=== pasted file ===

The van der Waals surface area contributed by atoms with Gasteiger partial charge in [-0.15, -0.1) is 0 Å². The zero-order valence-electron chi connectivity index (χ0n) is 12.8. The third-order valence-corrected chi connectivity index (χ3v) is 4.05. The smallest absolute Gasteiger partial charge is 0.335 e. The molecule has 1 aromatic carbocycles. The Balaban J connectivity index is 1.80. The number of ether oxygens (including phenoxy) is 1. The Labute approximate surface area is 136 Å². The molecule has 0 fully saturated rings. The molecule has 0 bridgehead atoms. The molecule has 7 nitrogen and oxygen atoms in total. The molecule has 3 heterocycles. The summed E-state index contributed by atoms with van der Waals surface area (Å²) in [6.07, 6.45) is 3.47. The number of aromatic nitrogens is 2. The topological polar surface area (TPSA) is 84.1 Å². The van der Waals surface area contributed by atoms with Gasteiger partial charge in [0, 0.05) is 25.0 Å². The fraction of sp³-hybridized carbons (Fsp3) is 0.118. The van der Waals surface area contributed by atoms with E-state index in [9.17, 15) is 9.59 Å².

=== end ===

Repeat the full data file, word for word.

The van der Waals surface area contributed by atoms with Gasteiger partial charge in [-0.15, -0.1) is 0 Å². The zero-order valence-electron chi connectivity index (χ0n) is 12.8. The third-order valence-corrected chi connectivity index (χ3v) is 4.05. The smallest absolute Gasteiger partial charge is 0.335 e. The molecule has 1 aromatic carbocycles. The Balaban J connectivity index is 1.80. The number of ether oxygens (including phenoxy) is 1. The Labute approximate surface area is 136 Å². The molecule has 0 fully saturated rings. The molecule has 0 bridgehead atoms. The molecule has 7 nitrogen and oxygen atoms in total. The molecule has 3 heterocycles. The summed E-state index contributed by atoms with van der Waals surface area (Å²) in [6.07, 6.45) is 3.47. The number of aromatic nitrogens is 2. The topological polar surface area (TPSA) is 84.1 Å². The van der Waals surface area contributed by atoms with Gasteiger partial charge in [0, 0.05) is 25.0 Å². The fraction of sp³-hybridized carbons (Fsp3) is 0.118. The van der Waals surface area contributed by atoms with E-state index in [9.17, 15) is 9.59 Å².